Routine stop touched off CPD Cmdr. Paul Bauer’s fatal struggle with gunman, officers testify
Officers said they spotted Shomari Legghette urinating on Lower Wacker Drive, starting a foot chase that ended with Bauer shot to death in the heart of the Loop.
In the perpetual twilight of Lower Wacker Drive, a pair of Chicago police tactical officers on patrol spotted a man in a long, dark coat adjusting his trousers as he stood near a support column.
“I think he’s taking a piss,” Officer Raymond Haran recalled saying to his partner that afternoon in February 2018. “Let’s stop him, talk to him.”
Shomari Legghette took off running when Haran called out to him, touching off a foot chase that ended when Cmdr. Paul Bauer — spotting Legghette after hearing Haran give a description over the radio — struggled with Legghette outside the Thompson Center. The two men tumbled down a nearby stairwell, where Legghette allegedly shot Bauer six times, killing the 31-year police veteran.
Haran Wednesday recounted the mundane start of the chase on the second day of testimony as Legghette stands trial for Bauer’s murder. Defense attorney Scott Kamin asked Haran whether Legghette, now 46, was within his rights to shrug off the officers if they just suspected him of nothing more than public urination.
“Legghette said, ‘No, I’m good,’ and he ran up the stairs,” Haran recalled of Legghette’s response. “During my career, I never had anybody run from me just for urinating, so I thought there might be something else there.”
Haran lost sight of Legghette, only laying eyes on him again outside the Thompson Center, as fellow officers held the handcuffed Legghette.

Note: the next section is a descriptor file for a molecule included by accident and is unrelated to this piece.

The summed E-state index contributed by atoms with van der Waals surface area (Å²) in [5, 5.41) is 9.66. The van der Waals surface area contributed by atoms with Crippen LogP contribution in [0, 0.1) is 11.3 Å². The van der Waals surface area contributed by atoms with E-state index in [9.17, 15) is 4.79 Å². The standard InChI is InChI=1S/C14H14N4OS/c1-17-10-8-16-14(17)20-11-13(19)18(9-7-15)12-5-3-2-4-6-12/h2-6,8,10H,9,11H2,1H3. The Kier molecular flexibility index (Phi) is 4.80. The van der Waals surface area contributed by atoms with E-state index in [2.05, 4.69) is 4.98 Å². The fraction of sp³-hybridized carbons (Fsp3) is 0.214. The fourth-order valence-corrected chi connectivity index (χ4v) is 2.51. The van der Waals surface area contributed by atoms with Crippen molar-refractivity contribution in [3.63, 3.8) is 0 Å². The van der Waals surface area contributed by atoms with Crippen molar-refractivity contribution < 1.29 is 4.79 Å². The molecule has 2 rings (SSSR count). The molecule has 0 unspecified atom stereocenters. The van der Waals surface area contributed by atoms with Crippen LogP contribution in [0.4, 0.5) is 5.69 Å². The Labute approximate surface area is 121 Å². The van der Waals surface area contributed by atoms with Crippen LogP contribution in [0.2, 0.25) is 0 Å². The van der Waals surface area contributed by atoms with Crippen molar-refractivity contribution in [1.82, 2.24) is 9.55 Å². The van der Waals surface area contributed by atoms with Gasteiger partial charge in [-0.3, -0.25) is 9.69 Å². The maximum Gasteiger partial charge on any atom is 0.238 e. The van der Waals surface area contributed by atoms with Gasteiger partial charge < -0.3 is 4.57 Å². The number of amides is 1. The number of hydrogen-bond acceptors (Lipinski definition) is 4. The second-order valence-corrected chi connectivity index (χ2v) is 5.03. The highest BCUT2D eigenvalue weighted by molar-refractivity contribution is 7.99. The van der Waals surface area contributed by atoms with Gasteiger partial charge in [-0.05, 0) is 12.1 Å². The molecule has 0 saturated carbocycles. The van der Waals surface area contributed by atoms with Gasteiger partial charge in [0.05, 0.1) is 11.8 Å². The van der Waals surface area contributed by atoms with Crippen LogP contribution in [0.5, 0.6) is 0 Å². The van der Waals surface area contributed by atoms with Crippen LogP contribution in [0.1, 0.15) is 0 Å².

Kamin has argued Legghette didn’t know Bauer, 53, was a police officer, and that the shooting was self-defense. He also said Bauer escalated the pursuit of Legghette over what initially was a minor violation.
Cook County prosecutors have argued that Legghette — a convicted felon who was wearing body armor and carrying drugs and the 9-millimeter Glock pistol that he would later use to kill Bauer — fled to avoid arrest.
The three officers who arrested Legghette seconds after Bauer was shot, said Legghette seemed to weigh his options as they shouted at him and trained their guns on him from the top of the stairwell. Thomas Symanski, who ran to the staircase after hearing a barrage of gunshots, said he yelled at Legghette to lay on the stairs “a minimum of five times,” and that Legghette just stared up at him.
“How did his face look?” Assistant State’s Attorney John Maher asked Symanski, an investigator for the state attorney general.
“Very resolute. Very reluctant to follow the verbal commands,” until three officers, guns drawn, blocked the staircase, Symanski said.
Legghette in a letter to ABC-7 reporters purportedly claimed that Bauer was struck by “friendly fire” from fellow officers. Prosecutors have asked the three officers if they fired their weapons and each have said they did not.
Legghette is expected to testify in his own defense. The trial resumes Thursday.